Howie misspent too many consecutive offseasons by relying on aging/often-injured wide receivers or questionable draft choices to become elite weapons for a stagnant offense. It wasn’t for lack of effort; Howie attempted and re-attempted to shuffle the cast around Wentz several times. Players like Mike Wallace and Golden Tate had short tenures in Philadelphia while rookies like JJ Arcega-Whiteside and Jalen Reagor saw peers from their draft class see much greater success. Others like DeSean Jackson and Alshon Jeffery simply could not remain on the field consistently enough to be considered “the guy” for future seasons.
On top of that, Howie undermined the four-year, $128 million contract invested in Carson Wentz by drafting another quarterback for him to compete with in the second round. Regardless of the team, drafting a quarterback in the first three rounds ultimately is second-guessing your current quarterback as the leader going forward. After multiple botched draft picks and offseason signings, Howie seemed to be shifting blame to the play of Carson Wentz only one season after giving him the keys to the franchise.
On the surface, Carson still had his job as QB1…so long as his play met the standards of the front office. However, if a quarterback constantly has the pressure of being benched or someone potentially taking their job, their focus and play is only going to suffer, especially for someone still so young in their career. At the end of the day, no one except for Carson Wentz knows why last season went the way it did. And even he may not know. But when everything settled, it was clear that the mental damage had been done and that there would no fixing Carson Wentz in the Eagles’ future.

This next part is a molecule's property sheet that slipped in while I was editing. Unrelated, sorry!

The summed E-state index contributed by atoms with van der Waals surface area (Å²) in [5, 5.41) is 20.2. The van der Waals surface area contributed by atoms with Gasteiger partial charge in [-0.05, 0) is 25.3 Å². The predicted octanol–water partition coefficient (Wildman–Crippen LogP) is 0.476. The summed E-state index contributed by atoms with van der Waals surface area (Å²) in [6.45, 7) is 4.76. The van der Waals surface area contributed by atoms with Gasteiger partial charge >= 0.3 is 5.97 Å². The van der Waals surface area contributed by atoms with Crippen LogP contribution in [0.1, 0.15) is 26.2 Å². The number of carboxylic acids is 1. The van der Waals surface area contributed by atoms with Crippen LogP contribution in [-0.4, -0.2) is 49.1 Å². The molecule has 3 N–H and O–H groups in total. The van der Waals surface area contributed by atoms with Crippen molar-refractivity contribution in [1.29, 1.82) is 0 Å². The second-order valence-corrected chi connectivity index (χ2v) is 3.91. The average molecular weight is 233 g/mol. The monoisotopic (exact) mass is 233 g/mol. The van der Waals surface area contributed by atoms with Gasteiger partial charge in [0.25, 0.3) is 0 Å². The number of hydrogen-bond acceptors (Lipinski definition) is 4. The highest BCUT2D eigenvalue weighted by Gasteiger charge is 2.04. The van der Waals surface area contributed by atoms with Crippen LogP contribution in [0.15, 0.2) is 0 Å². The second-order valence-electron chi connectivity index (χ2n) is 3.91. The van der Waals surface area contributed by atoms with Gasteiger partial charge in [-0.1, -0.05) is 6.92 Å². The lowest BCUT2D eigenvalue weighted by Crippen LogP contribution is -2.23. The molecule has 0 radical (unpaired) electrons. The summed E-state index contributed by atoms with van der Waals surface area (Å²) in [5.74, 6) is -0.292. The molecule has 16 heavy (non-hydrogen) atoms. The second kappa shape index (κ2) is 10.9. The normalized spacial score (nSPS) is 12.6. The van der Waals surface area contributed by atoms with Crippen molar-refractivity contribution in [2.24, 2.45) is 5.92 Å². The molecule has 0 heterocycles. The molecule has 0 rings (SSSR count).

After a disastrous year like 2020, things had to change. People looked at Doug Pederson, others look at the declining play of Carson Wentz, while some held Howie Roseman to the fire. When the crumbling relationship between Roseman and Pederson became public, it looked like the fans would be getting a tough answer soon. It’s never easy to part with a Super Bowl winning head coach but when you also trade the young quarterback who’s MVP campaign led you to the greatest heights of the franchise, and you manage to do it all within four years, that’s a disaster that the fan base won’t soon forget.
What makes the Carson Wentz trade so historic is that only two summers ago, the Eagles organization and entire fan base believed he was the franchise quarterback for the next decade or more. At the time of his deal, Carson Wentz set the NFL record for most guaranteed money in a contract for any player.
The front office’s lackluster drafting, inability to develop talent around a franchise quarterback, and overall handling of that player is almost unprecedented in the NFL. The Rams and Jared Goff offer a glimmer of comparability until you realize Los Angeles is still in a position to win right now.
The Eagles are far removed from being contenders, and in record timing. In fact, they are in the exact opposite position of competitive teams: onto their third head coach in nine seasons, paying their franchise quarterback over $30 million to play for another team, and left with Howie Roseman cleaning up his own mess.
Mandatory Credit: USA TODAY